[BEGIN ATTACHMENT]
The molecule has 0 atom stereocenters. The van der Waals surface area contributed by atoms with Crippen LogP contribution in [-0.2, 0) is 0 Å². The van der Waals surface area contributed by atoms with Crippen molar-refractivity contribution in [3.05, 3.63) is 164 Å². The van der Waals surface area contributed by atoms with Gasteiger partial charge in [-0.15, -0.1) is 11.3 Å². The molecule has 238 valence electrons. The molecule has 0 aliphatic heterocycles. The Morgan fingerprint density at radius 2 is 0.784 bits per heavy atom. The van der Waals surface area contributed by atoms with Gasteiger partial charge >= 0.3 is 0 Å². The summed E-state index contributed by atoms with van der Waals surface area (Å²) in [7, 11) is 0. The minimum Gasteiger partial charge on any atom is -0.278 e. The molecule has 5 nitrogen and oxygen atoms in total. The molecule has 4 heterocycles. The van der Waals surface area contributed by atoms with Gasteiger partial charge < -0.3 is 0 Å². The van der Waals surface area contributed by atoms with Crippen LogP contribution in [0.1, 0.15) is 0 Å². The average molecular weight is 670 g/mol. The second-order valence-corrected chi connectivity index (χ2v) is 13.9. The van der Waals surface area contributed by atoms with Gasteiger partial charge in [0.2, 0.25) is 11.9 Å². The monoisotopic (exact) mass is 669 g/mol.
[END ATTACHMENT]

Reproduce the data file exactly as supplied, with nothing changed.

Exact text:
The molecule has 0 atom stereocenters. The van der Waals surface area contributed by atoms with Crippen LogP contribution in [-0.2, 0) is 0 Å². The van der Waals surface area contributed by atoms with Crippen molar-refractivity contribution in [3.05, 3.63) is 164 Å². The van der Waals surface area contributed by atoms with Gasteiger partial charge in [-0.15, -0.1) is 11.3 Å². The molecule has 238 valence electrons. The molecule has 0 aliphatic heterocycles. The Morgan fingerprint density at radius 2 is 0.784 bits per heavy atom. The van der Waals surface area contributed by atoms with Gasteiger partial charge >= 0.3 is 0 Å². The summed E-state index contributed by atoms with van der Waals surface area (Å²) in [7, 11) is 0. The minimum Gasteiger partial charge on any atom is -0.278 e. The molecule has 5 nitrogen and oxygen atoms in total. The molecule has 4 heterocycles. The van der Waals surface area contributed by atoms with Gasteiger partial charge < -0.3 is 0 Å². The van der Waals surface area contributed by atoms with Crippen LogP contribution in [0.1, 0.15) is 0 Å². The average molecular weight is 670 g/mol. The second-order valence-corrected chi connectivity index (χ2v) is 13.9. The van der Waals surface area contributed by atoms with Gasteiger partial charge in [0.2, 0.25) is 11.9 Å². The monoisotopic (exact) mass is 669 g/mol.